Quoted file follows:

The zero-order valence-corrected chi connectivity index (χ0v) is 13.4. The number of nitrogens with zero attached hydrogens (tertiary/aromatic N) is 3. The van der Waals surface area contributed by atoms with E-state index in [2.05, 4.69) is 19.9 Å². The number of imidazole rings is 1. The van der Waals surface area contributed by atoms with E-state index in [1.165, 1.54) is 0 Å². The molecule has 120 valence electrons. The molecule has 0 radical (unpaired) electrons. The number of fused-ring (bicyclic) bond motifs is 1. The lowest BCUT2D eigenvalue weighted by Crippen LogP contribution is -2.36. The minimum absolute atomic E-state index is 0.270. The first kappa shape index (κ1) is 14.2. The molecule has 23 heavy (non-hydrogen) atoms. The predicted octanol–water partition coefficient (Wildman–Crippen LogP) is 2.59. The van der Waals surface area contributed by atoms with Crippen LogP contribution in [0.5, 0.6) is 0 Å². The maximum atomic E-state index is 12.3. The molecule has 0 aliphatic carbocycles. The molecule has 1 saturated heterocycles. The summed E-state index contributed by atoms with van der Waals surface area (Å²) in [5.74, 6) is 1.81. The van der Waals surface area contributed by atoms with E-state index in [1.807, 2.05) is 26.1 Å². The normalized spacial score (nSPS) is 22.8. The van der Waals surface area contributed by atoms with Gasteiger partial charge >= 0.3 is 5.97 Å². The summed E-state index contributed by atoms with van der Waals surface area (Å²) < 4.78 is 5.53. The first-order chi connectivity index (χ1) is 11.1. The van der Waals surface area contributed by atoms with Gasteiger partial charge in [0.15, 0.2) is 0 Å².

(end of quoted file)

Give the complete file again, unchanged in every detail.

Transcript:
The zero-order valence-corrected chi connectivity index (χ0v) is 13.4. The number of nitrogens with zero attached hydrogens (tertiary/aromatic N) is 3. The van der Waals surface area contributed by atoms with E-state index in [2.05, 4.69) is 19.9 Å². The number of imidazole rings is 1. The van der Waals surface area contributed by atoms with E-state index in [1.165, 1.54) is 0 Å². The molecule has 120 valence electrons. The molecule has 0 radical (unpaired) electrons. The number of fused-ring (bicyclic) bond motifs is 1. The lowest BCUT2D eigenvalue weighted by Crippen LogP contribution is -2.36. The minimum absolute atomic E-state index is 0.270. The first kappa shape index (κ1) is 14.2. The molecule has 23 heavy (non-hydrogen) atoms. The predicted octanol–water partition coefficient (Wildman–Crippen LogP) is 2.59. The van der Waals surface area contributed by atoms with Crippen LogP contribution in [0.5, 0.6) is 0 Å². The maximum atomic E-state index is 12.3. The molecule has 0 aliphatic carbocycles. The molecule has 1 saturated heterocycles. The summed E-state index contributed by atoms with van der Waals surface area (Å²) in [5.74, 6) is 1.81. The van der Waals surface area contributed by atoms with E-state index in [1.807, 2.05) is 26.1 Å². The normalized spacial score (nSPS) is 22.8. The van der Waals surface area contributed by atoms with Gasteiger partial charge >= 0.3 is 5.97 Å². The summed E-state index contributed by atoms with van der Waals surface area (Å²) < 4.78 is 5.53. The first-order chi connectivity index (χ1) is 11.1. The van der Waals surface area contributed by atoms with Gasteiger partial charge in [0.15, 0.2) is 0 Å².